The Toilet Paper

A case analysis of enabling continuous software deployment through knowledge management

A paper with a vague title, but also clear lessons about adoption of DevOps practices in a medium-sized software company.

A Katyusha-like rocket launcher
DevOps rule 53: Multiple smaller launches are better than one bigger launch

The field of software engineering has seen many advances over the past decades that have made it possible to deliver products and features to customers at rates that would have been considered unachievable in the past.

Continuous software engineering is one of those advances: it increases the rate of software delivery by automating large parts of the software development process.

Why it matters


Continous software engineering offers many benefits, like increased customer satisfaction, shorter time-to-market, higher developer productivity, and better quality. But it’s not a silver bullet: continuous software engineering requires tools and a culture change, neither of which are easy to integrate into existing organisations. It may also .

DevOps is one of the best known examples of continuous software engineering, which integrates development (“Dev”) with operations (“Ops”) and .

The success of DevOps is based on four principles:

  • A culture in which people bear joint responsibility for delivered software;

  • Automation of development and operation steps;

  • Measurement of how things are going so that they can be continously improved;

  • Sharing of knowledge, enabled by tools.

That last principle suggests that proper knowledge management is crucial for a successful implementation of DevOps. Most studies that look at the adoption of DevOps focus on knowledge management tools. This one tries to do… something else I guess.

How the study was conducted


The article describes a case study in which researchers conducted a set of semi-structured interviews with DevOps engineers at Meta4, a multinational company that specialises in human capital management solutions.

What discoveries were made


Application of grounded theory yields insights into organisational matters, tools, and people.



Organisations are faced with two types of pressure to adopt DevOps:

  • External pressure, which consists of industry buzz/hype and evidence that DevOps and specific DevOps tools actually work very well.

  • Internal pressure, due to customers and sales departments that demand shorter release times and better quality. DevOps also makes it possible to improve existing processes (which are already partially automated) and is a more natural fit for an era in which software is often deployed via the cloud.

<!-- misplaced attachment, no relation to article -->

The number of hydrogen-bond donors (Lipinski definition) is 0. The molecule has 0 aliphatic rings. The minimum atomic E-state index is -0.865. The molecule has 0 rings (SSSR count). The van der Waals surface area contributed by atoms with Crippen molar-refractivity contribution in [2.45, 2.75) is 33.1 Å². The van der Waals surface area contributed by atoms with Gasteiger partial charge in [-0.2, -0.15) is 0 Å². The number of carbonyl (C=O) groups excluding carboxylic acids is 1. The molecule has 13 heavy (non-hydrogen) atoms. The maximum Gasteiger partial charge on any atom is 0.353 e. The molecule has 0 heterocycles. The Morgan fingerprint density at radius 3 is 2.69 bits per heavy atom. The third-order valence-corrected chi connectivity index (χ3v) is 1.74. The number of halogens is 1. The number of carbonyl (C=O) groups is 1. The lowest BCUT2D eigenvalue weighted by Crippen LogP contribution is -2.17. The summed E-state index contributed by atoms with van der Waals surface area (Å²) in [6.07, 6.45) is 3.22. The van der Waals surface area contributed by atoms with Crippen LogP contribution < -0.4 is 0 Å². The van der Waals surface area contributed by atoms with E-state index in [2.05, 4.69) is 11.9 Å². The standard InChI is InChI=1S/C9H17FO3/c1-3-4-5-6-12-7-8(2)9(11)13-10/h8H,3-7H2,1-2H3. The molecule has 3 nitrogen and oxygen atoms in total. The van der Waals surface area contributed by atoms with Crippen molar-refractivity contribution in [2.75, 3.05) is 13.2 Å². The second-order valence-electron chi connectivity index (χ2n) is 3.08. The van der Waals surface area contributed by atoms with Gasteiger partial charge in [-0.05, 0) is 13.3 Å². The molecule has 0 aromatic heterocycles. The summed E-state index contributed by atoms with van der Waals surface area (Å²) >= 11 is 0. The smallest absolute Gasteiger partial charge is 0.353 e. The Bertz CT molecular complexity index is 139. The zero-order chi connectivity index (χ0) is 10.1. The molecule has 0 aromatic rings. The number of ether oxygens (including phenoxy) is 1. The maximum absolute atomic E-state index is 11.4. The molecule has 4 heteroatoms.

Respondents mention that partial adoption of DevOps is a good way to minimise risks when one needs to deal with existing systems, and makes it possible to transition gradually to “full” DevOps.

At the time of writing, the impact of DevOps on the company as a whole was limited. However, a transition to a microservice architecture might increase the importance of DevOps throughout the organisation in the future.

DevOps adoption clearly improves cycle times and quality of delivered software. While there are no hard numbers about the cost and benefits of transitioning to DevOps, respondents felt that the payback period is about a year. This is pretty close to what is reported in literature for a company of this size.



DevOps tools not only automate the configuration of systems, but are also a way to codify knowledge. This codification makes it easy for Meta4 to keep multiple near-identical environments consistent with each other.

Commercial DevOps tools are widely available nowadays and work very well.

However, Meta4 also has internal tools, which have been built in the past to support processes that are nowadays associated with DevOps. These existing tools are still useful after the transition to “real” DevOps, as DevOps is more about the agile culture and knowledge-sharing than about specific tools.



The (recently formed) DevOps team at Meta4 consists of three types of people: those that come from the quality assurance and operations departments, those that work on the development of the company’s software, and new hires that have mixed backgrounds in both development and operations. The latter act as a “glue” between the first two groups by mentoring the culture shift process.

Other things that are important for (a smooth transition to) DevOps include:

  • Professionals who are able to understand business requirements and translate those into working systems
  • Having both people who know a lot about the business and people who know a lot about DevOps and its tools
  • Managerial support for DevOps-related initiatives, like communication infrastructure, and the creation of a community of practice
  • Team culture, low turnover and good personal relationships


  1. There are many good reasons to transition to DevOps

  2. DevOps adoption is more about a cultural shift than a shift in process tools

  3. Outside collaborators with DevOps experience and managerial support can make it easier to bridge the gap between dev and ops